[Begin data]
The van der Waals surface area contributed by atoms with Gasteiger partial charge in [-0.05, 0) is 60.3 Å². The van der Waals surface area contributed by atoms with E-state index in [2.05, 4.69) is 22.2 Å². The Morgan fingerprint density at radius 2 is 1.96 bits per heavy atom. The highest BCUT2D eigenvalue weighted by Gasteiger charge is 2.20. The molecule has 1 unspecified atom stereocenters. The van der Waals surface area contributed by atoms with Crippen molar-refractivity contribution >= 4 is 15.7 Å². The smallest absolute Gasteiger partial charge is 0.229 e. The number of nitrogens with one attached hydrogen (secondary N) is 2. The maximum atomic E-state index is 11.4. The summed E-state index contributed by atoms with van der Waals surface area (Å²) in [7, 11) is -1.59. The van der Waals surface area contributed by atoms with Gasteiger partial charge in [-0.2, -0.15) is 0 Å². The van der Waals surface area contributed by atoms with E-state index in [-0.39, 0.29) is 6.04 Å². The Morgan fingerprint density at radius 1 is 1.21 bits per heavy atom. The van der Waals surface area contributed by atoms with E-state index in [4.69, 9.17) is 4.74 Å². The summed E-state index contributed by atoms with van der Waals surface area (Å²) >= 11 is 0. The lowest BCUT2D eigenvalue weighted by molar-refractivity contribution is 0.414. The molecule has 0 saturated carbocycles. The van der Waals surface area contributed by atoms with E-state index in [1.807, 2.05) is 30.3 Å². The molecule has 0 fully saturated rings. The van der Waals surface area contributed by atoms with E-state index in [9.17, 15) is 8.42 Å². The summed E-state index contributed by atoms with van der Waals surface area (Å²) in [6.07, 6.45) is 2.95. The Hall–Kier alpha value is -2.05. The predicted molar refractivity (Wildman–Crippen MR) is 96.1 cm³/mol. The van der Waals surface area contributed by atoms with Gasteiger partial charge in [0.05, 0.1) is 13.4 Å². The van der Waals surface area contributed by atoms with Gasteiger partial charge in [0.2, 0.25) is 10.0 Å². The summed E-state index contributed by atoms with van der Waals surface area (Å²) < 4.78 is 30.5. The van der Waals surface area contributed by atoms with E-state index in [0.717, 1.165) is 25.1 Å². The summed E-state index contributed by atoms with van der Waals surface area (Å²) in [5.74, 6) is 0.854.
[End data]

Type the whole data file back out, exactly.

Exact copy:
The van der Waals surface area contributed by atoms with Gasteiger partial charge in [-0.05, 0) is 60.3 Å². The van der Waals surface area contributed by atoms with E-state index in [2.05, 4.69) is 22.2 Å². The Morgan fingerprint density at radius 2 is 1.96 bits per heavy atom. The highest BCUT2D eigenvalue weighted by Gasteiger charge is 2.20. The molecule has 1 unspecified atom stereocenters. The van der Waals surface area contributed by atoms with Crippen molar-refractivity contribution >= 4 is 15.7 Å². The smallest absolute Gasteiger partial charge is 0.229 e. The number of nitrogens with one attached hydrogen (secondary N) is 2. The maximum atomic E-state index is 11.4. The summed E-state index contributed by atoms with van der Waals surface area (Å²) in [7, 11) is -1.59. The van der Waals surface area contributed by atoms with Gasteiger partial charge in [-0.2, -0.15) is 0 Å². The van der Waals surface area contributed by atoms with E-state index in [-0.39, 0.29) is 6.04 Å². The Morgan fingerprint density at radius 1 is 1.21 bits per heavy atom. The van der Waals surface area contributed by atoms with E-state index in [4.69, 9.17) is 4.74 Å². The summed E-state index contributed by atoms with van der Waals surface area (Å²) >= 11 is 0. The lowest BCUT2D eigenvalue weighted by molar-refractivity contribution is 0.414. The molecule has 0 saturated carbocycles. The van der Waals surface area contributed by atoms with E-state index in [1.807, 2.05) is 30.3 Å². The molecule has 0 fully saturated rings. The van der Waals surface area contributed by atoms with E-state index in [9.17, 15) is 8.42 Å². The summed E-state index contributed by atoms with van der Waals surface area (Å²) in [6.07, 6.45) is 2.95. The Hall–Kier alpha value is -2.05. The predicted molar refractivity (Wildman–Crippen MR) is 96.1 cm³/mol. The van der Waals surface area contributed by atoms with Gasteiger partial charge in [0.05, 0.1) is 13.4 Å². The van der Waals surface area contributed by atoms with Gasteiger partial charge in [0.2, 0.25) is 10.0 Å². The summed E-state index contributed by atoms with van der Waals surface area (Å²) < 4.78 is 30.5. The van der Waals surface area contributed by atoms with E-state index in [0.717, 1.165) is 25.1 Å². The summed E-state index contributed by atoms with van der Waals surface area (Å²) in [5.74, 6) is 0.854.